One-of-a-kind kicks: The unique beauty of FCCS custom cycling shoes
Amongst the hustle and bustle of the mass manufacturing world that was the Taipei Cycle Show sat the occasional niche business. Based on passion before profit, these businesses are often the most innovative and interesting at the show.
Local to Taipei, Taiwan, Jack Lee is such an example. Lee makes cycling shoes under the name of FCCS (Fully Customised Cycling Shoe) and has done so full-time for approximately three years. However, he’s only just started accepting orders.
Without an exhibit at the show or even a website, I reached out to Lee on his Instagram page – a place where I first came across his work – to meet up while I was in town.
Old school molds, modern tech and manual labour
Lee got his start in footwear simply as a result of being unable to find cycling shoes that fit his flat and wide feet. A bunch of research later and Lee decided to try his hand at making his own. That led Lee down a painstaking path of relentless improvement, and soon, he realised there may be a business in it.
Much like pre-existing custom cycling shoe brands such as Lintamon, Sierra, Rocket7, Simmons-Racing, Bont and even Adam Hansen’s Hanseeno, Lee found wrapping carbon around a foot mold provided him with the ideal comfortable fit, and a few performance-focussed benefits too. He’s since realised ways to refine fit to match the intended foot, greatly improve stiffness without fragility, and has played with a number of upper materials and retention methods.
His custom shoes start with the traditional method of taking foot casts. Lee was vague in the specifics, but his methods for taking the initial casts are done to replicate the desired fit on the bike. Currently, Lee is only working with molds he takes in person.
Traditionally, those casts are then reversed into plaster molds. These molds are then manually sanded to clean up the shape and surface ready for material layering, but as Lee suggests, fine details or even the original shape can be lost in the process.
Lee’s methods are a whole lot more modern. Having previously run an architecture 3D perspective studio for some 15 years, Lee combines that advanced digital knowledge with the traditional techniques in his shoemaking. Instead of layering up the original and modified plaster foot mold, Lee 3D scans the raw plaster molds to provide a digital file to refine and re-use over and over.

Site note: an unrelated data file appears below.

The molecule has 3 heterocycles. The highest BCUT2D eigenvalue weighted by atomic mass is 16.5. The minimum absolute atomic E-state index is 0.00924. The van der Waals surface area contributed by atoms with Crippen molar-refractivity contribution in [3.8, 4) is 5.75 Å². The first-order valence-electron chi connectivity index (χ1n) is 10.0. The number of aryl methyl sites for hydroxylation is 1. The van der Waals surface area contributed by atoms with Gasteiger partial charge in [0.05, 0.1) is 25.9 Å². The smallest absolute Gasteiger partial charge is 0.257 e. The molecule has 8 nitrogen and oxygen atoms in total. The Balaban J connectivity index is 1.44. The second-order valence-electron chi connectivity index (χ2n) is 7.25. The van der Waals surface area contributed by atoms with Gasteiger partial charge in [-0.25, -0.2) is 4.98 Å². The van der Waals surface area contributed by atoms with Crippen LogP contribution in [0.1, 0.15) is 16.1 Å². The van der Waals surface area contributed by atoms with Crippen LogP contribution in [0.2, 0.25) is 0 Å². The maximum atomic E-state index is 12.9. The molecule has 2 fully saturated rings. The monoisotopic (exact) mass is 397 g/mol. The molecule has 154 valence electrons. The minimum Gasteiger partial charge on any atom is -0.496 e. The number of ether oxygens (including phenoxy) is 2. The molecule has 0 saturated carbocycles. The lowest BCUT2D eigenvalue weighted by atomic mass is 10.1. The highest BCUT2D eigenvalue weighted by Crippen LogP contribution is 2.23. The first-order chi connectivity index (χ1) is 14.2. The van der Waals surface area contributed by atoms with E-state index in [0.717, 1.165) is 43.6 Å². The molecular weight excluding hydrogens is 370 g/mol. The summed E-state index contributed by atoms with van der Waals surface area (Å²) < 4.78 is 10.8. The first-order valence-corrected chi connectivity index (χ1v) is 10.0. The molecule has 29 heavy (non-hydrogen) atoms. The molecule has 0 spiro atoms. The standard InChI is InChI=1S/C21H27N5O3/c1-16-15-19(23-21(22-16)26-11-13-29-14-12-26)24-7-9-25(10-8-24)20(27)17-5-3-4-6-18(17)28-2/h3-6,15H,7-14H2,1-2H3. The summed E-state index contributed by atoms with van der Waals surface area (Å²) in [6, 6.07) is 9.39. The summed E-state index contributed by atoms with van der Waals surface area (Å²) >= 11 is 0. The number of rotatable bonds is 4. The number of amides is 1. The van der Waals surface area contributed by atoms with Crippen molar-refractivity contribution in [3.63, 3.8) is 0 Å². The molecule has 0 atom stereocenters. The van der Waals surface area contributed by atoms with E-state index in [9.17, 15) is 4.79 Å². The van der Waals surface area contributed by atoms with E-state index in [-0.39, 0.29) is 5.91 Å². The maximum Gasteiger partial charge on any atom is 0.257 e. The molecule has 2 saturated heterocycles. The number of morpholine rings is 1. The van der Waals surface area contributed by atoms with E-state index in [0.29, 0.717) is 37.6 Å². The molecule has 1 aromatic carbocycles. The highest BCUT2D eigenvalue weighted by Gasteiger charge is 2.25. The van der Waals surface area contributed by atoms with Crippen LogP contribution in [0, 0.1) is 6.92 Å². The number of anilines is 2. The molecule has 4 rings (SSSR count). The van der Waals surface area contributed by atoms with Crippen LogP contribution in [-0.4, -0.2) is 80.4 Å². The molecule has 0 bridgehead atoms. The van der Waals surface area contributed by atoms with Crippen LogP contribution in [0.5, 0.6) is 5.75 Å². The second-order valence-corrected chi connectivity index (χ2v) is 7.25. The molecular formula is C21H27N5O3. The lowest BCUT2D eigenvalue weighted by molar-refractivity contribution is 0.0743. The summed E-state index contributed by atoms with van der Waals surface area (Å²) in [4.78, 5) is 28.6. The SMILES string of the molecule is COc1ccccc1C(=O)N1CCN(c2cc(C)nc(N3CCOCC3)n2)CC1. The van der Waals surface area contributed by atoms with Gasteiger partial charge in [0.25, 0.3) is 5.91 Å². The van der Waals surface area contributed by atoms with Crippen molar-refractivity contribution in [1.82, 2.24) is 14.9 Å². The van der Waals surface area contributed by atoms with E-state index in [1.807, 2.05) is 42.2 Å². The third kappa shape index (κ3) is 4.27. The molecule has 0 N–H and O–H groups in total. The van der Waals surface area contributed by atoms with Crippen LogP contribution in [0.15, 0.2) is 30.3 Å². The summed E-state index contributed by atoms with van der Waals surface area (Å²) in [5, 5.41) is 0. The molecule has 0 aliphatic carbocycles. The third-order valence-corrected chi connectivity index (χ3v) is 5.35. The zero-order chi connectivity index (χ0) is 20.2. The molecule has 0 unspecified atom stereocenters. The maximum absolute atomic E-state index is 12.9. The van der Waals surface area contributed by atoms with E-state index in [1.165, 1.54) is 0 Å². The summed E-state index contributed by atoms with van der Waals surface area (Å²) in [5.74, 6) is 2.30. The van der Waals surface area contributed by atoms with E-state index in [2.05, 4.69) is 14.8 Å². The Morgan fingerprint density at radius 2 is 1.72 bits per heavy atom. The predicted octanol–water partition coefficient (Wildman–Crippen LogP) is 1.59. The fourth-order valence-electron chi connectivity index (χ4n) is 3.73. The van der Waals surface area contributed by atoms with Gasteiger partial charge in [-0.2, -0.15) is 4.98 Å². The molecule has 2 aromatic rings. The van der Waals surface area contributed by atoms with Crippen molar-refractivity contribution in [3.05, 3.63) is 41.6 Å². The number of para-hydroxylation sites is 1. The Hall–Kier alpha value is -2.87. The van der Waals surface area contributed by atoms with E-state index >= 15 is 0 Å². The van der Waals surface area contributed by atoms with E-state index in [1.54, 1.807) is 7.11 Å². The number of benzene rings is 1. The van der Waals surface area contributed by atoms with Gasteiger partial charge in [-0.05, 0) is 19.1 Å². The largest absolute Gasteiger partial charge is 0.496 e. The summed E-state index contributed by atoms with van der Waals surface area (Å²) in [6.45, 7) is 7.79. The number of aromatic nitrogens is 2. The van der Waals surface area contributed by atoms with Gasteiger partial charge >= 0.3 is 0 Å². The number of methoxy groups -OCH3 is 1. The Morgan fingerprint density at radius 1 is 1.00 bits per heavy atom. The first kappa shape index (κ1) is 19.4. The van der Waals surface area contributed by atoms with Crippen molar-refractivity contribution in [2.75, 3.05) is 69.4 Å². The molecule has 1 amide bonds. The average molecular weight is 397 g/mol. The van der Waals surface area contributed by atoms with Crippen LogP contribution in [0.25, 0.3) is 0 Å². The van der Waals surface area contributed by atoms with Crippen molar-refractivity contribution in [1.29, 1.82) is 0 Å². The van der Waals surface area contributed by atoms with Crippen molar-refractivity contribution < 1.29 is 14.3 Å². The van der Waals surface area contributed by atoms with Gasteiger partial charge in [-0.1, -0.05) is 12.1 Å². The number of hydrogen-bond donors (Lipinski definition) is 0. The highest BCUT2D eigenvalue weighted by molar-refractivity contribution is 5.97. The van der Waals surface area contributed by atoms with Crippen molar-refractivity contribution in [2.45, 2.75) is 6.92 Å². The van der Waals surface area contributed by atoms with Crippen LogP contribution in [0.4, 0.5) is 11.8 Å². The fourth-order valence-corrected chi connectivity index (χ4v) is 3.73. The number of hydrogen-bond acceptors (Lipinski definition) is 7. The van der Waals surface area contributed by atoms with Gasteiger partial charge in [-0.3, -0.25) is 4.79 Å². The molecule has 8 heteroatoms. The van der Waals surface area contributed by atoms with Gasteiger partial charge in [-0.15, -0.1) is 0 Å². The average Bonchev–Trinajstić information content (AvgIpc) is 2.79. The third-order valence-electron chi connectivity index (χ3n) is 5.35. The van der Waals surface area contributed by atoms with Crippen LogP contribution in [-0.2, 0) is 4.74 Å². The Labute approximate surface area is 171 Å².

From there, Lee is able to 3D print the last to use for the forming and shaping of the materials. For Lee, his background in 3D modeling was certainly helpful, but the specifics of 3D scanning and 3D printing took nearly a year to learn.
Many of Lee’s existing shoe samples were built with racing in mind. He’s found specific interest from the likes of British track sprinter Blaine Hunt, and Australian Continental road rider Jesse Ewart – both of whom provide Lee with ongoing development feedback.
Lee’s shoes don’t use a replaceable or padded footbed; instead, the foot sits directly on the molded shape. Much like those that swear by full carbon saddles, it all comes down to shape. Ensuring the shoe’s shape is an exact match to your foot will result in evenly spread load and pedaling bliss, and Lee’s use of 3D modeling claims to provide just that.
Inspired by safety measures in F1 racing cars, Lee realised that such a stiff carbon sole could dangerously splinter on impact, a danger made all the more real by a lack of a removable inner sole. As a result, Lee now uses a layer of kevlar across the inner surface of the sole.
The FCCS shoes are stiff enough that I couldn’t discern any flex in twisting or bending them, and Lee suggests that his track athletes using the shoes say there’s nothing stiffer.
Lee admits there are lighter options on the market, suggesting those that want the lightest shoe should look elsewhere – he prioritises comfort, stiffness, efficiency and safety. While Lee has had shoes as low as 89g each, they just weren’t safe or durable. The kevlar safety layer adds some weight, approximately 25-30g per shoe. The models pictured weigh approximately 220g in a size EU43 (extremely wide fit).
A scroll through Lee’s Instagram page reveals a staggering number of upper designs. In fact, it almost seems that Lee rarely repeats the same design twice.
Perhaps his most common retention method involves laces and a zippered cover, something that provides sprinters with the most secure hold. However, recent changes to UCI rulings means he’s unlikely to continue making the covered design unless requested. For general road riding, Lee prefers to use Boa-style retention systems.
It’s his recent dimpled upper design that’s perhaps the easiest feature to spot. These use a vacuum to produce the golf ball-like dimpling effect on the exterior polyurethane (PU) leather. On the inside, kevlar backing is used for increased strength and stretch resistance.
Without an innersole, stack heights are kept extremely competitive, however, the canted nature of Lee’s shoes make it tough to measure – somewhere between 6-8mm was the quoted figure.
Much like custom shoe makers before him, Lee seems to be progressing cycling footwear on his own terms. And certainly, the shoe designers of the biggest brands will be watching closely to see what he’s up to.
As it currently stands, Lee’s specific method for taking foot molds remains his biggest barrier to entry — he needs to do it in person. However, he hopes to slowly build a network of podiatrists or similar professionals that know how to meet his requirements. Getting it wrong will certainly be a costly endeavor for Lee.
For now, those who want a pair of FCCS shoes will need to meet with Lee in person. And his prices reflect just how many hours go into the creation of each shoe — you can expect to pay US$1,750 for a pair of road shoes, and US$2,000 for shoes built with track sprints in mind.